“eumenides” vs the “haunted”throughout time there has been a universal question that does not yet yield a universal answer: whether or not it is right to avenge the murder of another by killing the killers. Envious of the power and prestige that the olympian gods possess (the furies are of an “older generation” of gods), the furies seek to protect their right to avenge at the end of the eumenides , athena uses a mixture of persuasion and threats to convince the furies to give up their bloodthirsty role, and instead become defenders of justice and of athens itself.
Avenge is now restricted to inflicting punishment as an act of retributive justice or as a vindication of propriety: to avenge a murder by bringing the criminal to trial revenge implies inflicting pain or harm to retaliate for real or fancied wrongs a reflexive pronoun is often used with this verb: iago wished to revenge himself upon othello. Avenge is a verb to avenge is to punish a wrongdoing with the intent of seeing justice done revenge can be used as a noun or a verb it is more personal, less concerned with justice and more about retaliation by inflicting harm.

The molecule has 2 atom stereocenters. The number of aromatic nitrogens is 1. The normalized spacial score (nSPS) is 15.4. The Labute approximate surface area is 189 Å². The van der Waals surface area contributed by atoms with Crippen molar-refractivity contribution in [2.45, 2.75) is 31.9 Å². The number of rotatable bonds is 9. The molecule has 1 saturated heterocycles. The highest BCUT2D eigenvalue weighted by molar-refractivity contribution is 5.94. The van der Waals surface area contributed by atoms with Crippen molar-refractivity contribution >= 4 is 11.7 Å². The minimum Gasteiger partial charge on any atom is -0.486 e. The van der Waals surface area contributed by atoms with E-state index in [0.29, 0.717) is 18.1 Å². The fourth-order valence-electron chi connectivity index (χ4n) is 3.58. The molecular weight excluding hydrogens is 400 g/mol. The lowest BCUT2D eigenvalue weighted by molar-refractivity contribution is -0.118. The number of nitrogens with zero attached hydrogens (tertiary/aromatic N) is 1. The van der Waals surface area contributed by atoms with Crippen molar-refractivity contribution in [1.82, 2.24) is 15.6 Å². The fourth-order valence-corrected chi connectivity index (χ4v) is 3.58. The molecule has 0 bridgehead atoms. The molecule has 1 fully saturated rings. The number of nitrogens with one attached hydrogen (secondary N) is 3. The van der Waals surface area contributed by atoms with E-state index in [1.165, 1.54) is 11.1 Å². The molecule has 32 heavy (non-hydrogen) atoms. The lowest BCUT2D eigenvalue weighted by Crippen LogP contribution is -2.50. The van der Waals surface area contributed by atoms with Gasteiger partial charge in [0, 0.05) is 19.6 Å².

“the eumenides” tells of how orestes is pursued to athens by the vengeful erinyes for the murder of his mother, clytemnestra, and how he is tried before athena and a jury of athenians to decide whether his crime justifies the torment of the erinyes. It is true that orestes, in revenge for agamemnon, kills his mother clytaemestra yet the darkness that is expected from such a murder, a matricide, is negated by one of the main reasons that orestes commits the murder: his fear of the wrath of apollo, who has ordered him to commit the deadly act.
In the eumenides, pythia says of the furies, “they are black and utterly repulsive, and they snore with breath that drives one back” (lines 52-53) the contrast between the two different races of gods sets up aeschylus’ second progression from darkness to light in the oresteia.
Eumenides vs the haunted throughout time there has been a universal question that does not yet yield a universal answer: whether or not it is right to avenge the murder of another by killing the killers.